Maf1 is an intrinsic suppressor against spontaneous neural repair and functional recovery after ischemic stroke

Chi Kwan Tsang, Qiongjie Mi, Guangpu Su, Gum Hwa Lee, Xuemin Xie, Gabriella D'Arcangelo, Li'an Huang, X. F. Steven Zheng

Research output: Contribution to journalArticlepeer-review


Introduction: Spontaneous recovery after CNS injury is often very limited and incomplete, leaving most stroke patients with permanent disability. Maf1 is known as a key growth suppressor in proliferating cells. However, its role in neuronal cells after stroke remains unclear. Objective: We aimed to investigate the mechanistic role of Maf1 in spontaneous neural repair and evaluated the therapeutic effect of targeting Maf1 on stroke recovery. Methods: We used mouse primary neurons to determine the signaling mechanism of Maf1, and the cleavage-under-targets-and-tagmentation-sequencing to map the whole-genome promoter binding sites of Maf1 in isolated mature cortical neurons. Photothrombotic stroke model was used to determine the therapeutic effect on neural repair and functional recovery by AAV-mediated Maf1 knockdown. Results: We found that Maf1 mediates mTOR signaling to regulate RNA polymerase III (Pol III)-dependent rRNA and tRNA transcription in mouse cortical neurons. mTOR regulates neuronal Maf1 phosphorylation and subcellular localization. Maf1 knockdown significantly increases Pol III transcription, neurite outgrowth and dendritic spine formation in neurons. Conversely, Maf1 overexpression suppresses such activities. In response to photothrombotic stroke in mice, Maf1 expression is increased and accumulates in the nucleus of neurons in the peripheral region of infarcted cortex, which is the key region for neural remodeling and repair during spontaneous recovery. Intriguingly, Maf1 knockdown in the peri-infarct cortex significantly enhances neural plasticity and functional recovery. Mechanistically, Maf1 not only interacts with the promoters and represses Pol III-transcribed genes, but also those of CREB-associated genes that are critical for promoting plasticity during neurodevelopment and neural repair. Conclusion: These findings indicate Maf1 as an intrinsic neural repair suppressor against regenerative capability of mature CNS neurons, and suggest that Maf1 is a potential therapeutic target for enhancing functional recovery after ischemic stroke and other CNS injuries.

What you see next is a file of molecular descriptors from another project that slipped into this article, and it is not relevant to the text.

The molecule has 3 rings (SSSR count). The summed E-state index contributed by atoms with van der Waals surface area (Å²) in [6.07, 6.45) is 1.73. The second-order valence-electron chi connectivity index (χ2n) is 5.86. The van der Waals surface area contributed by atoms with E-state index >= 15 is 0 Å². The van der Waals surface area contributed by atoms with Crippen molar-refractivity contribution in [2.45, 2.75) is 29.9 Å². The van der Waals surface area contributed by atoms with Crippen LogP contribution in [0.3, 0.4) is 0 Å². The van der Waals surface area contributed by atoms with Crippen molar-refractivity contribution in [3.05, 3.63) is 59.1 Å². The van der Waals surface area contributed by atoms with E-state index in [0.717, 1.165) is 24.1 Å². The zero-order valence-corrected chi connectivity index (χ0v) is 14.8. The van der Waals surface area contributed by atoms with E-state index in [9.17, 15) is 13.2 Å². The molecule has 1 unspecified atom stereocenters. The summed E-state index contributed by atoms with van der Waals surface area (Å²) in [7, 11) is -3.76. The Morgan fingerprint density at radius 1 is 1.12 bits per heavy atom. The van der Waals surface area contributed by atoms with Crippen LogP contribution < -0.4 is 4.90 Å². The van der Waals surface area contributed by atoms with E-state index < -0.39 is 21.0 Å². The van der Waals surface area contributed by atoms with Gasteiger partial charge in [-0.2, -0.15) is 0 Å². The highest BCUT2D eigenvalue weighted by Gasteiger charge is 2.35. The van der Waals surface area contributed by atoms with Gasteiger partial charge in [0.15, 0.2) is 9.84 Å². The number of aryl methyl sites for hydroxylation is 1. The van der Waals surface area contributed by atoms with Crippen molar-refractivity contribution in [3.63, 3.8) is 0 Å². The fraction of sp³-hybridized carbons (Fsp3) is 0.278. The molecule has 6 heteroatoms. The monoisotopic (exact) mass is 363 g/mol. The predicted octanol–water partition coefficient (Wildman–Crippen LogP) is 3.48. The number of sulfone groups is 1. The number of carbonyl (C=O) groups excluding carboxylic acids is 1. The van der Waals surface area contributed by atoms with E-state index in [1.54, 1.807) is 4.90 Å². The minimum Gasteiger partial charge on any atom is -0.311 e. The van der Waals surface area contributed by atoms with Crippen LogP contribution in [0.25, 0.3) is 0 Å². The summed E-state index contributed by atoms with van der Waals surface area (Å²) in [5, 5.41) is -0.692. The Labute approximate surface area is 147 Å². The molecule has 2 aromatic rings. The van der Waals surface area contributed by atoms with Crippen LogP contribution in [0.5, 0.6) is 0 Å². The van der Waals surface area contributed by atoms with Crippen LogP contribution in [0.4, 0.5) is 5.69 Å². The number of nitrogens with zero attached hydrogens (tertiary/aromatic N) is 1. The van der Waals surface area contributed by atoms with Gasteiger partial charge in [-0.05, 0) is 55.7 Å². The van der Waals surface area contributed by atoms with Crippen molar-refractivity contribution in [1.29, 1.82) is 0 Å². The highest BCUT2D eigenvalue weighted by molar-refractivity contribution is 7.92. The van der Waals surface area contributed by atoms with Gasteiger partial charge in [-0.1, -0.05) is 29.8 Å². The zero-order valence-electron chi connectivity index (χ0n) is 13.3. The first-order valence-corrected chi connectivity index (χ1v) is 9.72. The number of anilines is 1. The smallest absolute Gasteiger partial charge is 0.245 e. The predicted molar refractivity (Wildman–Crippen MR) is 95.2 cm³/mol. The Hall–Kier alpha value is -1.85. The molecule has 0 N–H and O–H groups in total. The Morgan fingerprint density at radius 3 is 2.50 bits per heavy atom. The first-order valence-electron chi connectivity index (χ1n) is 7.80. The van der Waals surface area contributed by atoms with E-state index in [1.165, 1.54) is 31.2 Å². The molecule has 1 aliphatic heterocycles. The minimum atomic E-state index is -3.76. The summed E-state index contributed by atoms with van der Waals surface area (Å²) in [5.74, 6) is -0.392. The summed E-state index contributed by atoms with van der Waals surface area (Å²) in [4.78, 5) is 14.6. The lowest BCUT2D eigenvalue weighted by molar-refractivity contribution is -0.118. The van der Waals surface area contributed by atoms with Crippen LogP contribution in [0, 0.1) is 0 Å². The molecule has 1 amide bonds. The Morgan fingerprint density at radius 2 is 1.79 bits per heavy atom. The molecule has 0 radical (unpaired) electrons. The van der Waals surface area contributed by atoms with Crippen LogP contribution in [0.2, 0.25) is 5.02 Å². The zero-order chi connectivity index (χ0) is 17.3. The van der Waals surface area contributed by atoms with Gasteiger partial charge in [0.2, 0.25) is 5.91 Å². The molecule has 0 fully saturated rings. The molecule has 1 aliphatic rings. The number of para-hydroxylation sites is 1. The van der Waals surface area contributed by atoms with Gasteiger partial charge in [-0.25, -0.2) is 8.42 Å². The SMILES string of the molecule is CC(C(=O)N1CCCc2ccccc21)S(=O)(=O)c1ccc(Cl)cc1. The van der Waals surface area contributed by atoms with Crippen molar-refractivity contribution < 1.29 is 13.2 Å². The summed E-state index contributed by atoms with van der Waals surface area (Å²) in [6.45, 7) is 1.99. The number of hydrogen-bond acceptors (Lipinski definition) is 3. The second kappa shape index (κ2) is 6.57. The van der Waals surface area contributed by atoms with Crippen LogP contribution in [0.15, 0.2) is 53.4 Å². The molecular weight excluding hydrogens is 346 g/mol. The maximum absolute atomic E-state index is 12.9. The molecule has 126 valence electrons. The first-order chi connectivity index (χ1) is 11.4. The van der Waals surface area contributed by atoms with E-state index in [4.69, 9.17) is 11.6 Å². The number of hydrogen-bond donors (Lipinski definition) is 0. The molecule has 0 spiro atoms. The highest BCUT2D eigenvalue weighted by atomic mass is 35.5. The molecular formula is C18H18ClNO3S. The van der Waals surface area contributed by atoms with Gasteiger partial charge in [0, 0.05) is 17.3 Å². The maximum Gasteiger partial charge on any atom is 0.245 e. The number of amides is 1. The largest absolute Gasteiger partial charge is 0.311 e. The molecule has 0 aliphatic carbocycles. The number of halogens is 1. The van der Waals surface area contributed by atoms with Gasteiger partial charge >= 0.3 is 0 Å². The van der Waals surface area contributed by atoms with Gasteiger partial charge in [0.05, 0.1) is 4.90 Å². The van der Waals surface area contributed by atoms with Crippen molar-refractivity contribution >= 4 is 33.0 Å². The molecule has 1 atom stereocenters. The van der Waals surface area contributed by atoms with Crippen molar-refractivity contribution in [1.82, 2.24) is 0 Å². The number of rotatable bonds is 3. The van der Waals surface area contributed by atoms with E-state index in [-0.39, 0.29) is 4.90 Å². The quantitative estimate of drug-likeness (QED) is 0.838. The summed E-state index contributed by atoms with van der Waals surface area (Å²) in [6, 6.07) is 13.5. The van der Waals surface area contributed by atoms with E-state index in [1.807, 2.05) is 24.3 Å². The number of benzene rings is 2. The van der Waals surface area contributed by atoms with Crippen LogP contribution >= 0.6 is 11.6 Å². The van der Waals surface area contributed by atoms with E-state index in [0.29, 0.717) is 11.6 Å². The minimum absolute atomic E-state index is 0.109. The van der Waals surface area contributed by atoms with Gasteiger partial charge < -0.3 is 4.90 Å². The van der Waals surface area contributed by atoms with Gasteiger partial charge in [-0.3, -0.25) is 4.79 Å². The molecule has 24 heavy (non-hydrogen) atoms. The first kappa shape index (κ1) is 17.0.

Original languageEnglish (US)
JournalJournal of Advanced Research
StateAccepted/In press - 2022

All Science Journal Classification (ASJC) codes

  • General


  • Axon regeneration
  • Functional recovery and neural repair
  • Ischemic stroke
  • Maf1
  • mTOR


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